Digital Rare Book:
Baburnamah - Memoirs of Babur
by Zahir al-Din Muhammad Babur (1483-1530)
Walters manuscript W.596 is a copy of the Baburnamah. Recognized as one of the world's great autobiographical memoirs, the Baburnamah is the story of Zahir al-Din Muhammad Babur (866 AH/AD 1483-937 AH/AD 1530), who conquered northern India and established the Mughal Empire (or Timurid-Mughal empire). Born in Fergana (Central Asia), Babur was a patrilineal Timurid and matrilineal Chingizid. Babur wrote his memoir in Chaghatay Turkish, which he referred to as Turkic, and it was later translated into Persian and repeatedly copied and illustrated under his Mughal successors. The present copy in Persian, written in Nasta'liq script, is a fragment of a dispersed manuscript that was executed in the late 10th century AH/AD 16th. The ordering of the folios as found here does not follow the narrative of the text. The Walters' fragment contains 30 mostly full-page paintings that are representative of the Mughal court style under the Mughal Emperor Akbar (reigned 963 AH/AD 1556-1014 AH/AD 1605). Another major fragment of this work containing 57 folios is in the State Museum of Eastern Cultures, Moscow. The dark green leather binding, which is not original to the manuscript, dates to the late 13th century AH/AD 19th or early 14th century AH/AD 20th.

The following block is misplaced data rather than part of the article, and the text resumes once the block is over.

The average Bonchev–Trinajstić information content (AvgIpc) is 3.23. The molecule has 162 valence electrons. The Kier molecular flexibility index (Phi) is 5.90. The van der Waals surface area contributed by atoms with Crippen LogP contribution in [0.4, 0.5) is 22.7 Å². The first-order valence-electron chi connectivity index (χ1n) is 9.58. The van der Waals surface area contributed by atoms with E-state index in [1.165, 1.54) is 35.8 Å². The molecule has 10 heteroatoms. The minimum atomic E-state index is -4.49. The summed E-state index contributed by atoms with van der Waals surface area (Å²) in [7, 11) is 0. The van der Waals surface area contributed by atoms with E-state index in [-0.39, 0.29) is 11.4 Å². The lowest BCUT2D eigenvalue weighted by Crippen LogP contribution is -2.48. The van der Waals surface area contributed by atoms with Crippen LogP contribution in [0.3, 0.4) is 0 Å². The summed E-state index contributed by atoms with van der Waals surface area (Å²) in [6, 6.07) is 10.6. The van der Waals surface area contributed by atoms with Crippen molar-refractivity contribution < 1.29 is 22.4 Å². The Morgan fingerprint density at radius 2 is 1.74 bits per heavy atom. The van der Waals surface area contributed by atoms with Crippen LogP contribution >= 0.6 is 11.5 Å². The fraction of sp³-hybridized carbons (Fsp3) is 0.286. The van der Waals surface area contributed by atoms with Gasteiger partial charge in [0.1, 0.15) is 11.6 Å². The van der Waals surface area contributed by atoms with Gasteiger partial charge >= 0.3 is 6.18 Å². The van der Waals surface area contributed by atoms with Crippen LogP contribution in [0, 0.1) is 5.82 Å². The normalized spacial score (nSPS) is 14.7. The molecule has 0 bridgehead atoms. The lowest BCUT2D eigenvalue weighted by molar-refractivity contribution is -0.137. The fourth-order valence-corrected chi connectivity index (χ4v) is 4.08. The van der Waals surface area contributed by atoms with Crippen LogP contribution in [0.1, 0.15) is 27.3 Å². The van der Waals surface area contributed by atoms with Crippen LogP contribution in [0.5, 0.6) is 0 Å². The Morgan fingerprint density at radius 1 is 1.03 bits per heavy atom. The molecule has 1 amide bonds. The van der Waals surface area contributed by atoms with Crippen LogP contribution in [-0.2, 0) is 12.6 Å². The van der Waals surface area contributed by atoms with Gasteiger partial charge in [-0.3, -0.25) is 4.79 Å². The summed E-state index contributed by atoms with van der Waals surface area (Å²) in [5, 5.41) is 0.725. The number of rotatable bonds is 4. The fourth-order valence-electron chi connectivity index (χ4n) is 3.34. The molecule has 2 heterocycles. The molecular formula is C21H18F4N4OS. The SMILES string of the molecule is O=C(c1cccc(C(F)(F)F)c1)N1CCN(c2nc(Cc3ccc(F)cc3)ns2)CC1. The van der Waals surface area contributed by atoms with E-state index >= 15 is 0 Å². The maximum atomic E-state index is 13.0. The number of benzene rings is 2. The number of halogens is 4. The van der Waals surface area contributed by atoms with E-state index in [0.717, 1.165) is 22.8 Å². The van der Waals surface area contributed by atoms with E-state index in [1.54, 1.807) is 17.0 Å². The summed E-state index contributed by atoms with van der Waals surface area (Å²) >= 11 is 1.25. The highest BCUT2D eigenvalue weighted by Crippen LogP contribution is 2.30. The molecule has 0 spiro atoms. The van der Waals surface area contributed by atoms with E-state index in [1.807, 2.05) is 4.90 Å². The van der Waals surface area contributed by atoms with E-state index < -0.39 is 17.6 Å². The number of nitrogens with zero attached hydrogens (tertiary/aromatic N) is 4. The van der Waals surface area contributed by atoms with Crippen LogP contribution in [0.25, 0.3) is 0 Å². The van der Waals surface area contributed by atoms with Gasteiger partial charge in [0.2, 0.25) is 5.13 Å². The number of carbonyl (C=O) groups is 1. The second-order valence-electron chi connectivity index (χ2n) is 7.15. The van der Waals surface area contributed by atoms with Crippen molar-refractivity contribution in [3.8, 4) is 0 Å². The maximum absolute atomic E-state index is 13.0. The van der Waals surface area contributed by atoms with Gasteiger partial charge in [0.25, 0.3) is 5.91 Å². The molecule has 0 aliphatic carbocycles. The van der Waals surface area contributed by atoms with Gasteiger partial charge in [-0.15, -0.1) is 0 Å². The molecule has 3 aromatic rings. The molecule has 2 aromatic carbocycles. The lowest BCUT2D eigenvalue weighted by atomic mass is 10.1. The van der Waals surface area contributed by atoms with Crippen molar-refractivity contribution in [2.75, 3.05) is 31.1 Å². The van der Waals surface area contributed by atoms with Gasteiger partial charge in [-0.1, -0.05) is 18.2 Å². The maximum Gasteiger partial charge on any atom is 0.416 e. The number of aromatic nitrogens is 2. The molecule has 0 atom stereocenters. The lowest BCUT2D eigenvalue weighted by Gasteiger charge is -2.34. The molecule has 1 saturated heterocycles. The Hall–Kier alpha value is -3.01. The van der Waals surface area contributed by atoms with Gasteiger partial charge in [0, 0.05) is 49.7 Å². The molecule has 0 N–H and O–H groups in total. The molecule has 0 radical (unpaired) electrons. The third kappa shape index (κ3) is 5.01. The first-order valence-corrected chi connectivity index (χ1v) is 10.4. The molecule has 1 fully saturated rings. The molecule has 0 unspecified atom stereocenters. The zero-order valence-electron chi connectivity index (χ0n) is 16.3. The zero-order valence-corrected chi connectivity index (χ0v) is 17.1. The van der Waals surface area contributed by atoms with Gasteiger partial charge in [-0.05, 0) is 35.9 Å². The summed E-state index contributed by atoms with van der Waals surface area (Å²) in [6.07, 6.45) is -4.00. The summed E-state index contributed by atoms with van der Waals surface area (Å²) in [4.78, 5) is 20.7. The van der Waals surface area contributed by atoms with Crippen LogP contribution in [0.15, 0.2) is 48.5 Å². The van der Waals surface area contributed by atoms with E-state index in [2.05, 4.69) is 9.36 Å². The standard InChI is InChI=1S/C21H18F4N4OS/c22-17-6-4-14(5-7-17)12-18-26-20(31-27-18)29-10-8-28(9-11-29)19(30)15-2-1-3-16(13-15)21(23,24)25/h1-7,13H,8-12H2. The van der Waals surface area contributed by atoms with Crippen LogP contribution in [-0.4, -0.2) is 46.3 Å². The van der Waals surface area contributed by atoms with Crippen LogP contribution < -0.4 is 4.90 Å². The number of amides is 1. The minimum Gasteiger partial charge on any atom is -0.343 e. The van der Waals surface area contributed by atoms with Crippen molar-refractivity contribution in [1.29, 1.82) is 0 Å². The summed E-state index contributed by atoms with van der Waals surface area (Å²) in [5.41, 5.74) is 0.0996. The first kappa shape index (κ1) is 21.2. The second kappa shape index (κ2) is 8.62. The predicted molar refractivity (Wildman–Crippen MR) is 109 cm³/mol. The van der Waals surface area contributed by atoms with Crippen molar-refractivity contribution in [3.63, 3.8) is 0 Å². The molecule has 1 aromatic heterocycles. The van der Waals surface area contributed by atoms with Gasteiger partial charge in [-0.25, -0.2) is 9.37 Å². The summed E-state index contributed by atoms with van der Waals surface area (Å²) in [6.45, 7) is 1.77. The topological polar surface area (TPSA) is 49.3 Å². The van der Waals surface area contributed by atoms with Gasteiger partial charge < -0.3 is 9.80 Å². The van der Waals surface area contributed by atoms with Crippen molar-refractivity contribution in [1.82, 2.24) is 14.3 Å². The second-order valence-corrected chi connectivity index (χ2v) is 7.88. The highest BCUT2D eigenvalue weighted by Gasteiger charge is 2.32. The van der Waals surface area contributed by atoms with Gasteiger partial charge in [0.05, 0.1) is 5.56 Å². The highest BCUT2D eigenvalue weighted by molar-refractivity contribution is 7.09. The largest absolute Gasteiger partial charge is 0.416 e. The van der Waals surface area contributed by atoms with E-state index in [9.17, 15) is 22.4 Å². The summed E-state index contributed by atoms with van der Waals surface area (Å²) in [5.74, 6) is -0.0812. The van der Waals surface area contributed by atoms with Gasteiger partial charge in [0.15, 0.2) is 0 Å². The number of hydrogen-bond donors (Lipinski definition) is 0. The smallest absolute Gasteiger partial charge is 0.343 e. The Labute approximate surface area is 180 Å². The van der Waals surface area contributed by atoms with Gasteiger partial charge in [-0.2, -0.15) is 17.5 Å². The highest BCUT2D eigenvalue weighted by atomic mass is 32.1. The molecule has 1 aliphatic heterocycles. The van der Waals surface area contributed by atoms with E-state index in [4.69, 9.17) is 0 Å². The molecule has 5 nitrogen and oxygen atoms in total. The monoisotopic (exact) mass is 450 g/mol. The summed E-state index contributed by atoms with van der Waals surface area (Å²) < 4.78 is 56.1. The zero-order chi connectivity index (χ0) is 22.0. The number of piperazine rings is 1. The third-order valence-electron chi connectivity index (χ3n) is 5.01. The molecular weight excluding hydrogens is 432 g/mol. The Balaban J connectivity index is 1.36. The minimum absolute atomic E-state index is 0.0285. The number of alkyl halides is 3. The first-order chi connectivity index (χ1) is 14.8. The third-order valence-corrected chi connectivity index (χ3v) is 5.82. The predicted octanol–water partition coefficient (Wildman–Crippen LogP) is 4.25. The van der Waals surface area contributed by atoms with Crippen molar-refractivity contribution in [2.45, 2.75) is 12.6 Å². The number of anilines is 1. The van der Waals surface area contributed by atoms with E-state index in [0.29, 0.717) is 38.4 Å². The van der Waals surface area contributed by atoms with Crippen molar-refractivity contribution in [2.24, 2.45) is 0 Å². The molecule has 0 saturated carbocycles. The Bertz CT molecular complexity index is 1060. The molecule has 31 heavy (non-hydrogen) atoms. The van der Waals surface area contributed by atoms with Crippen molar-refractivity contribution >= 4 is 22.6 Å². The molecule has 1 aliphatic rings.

Henry Walters, Baltimore [date and mode of acquisition unknown]; Walters Art Museum, 1931, by bequest.
Acquired by Henry Walters
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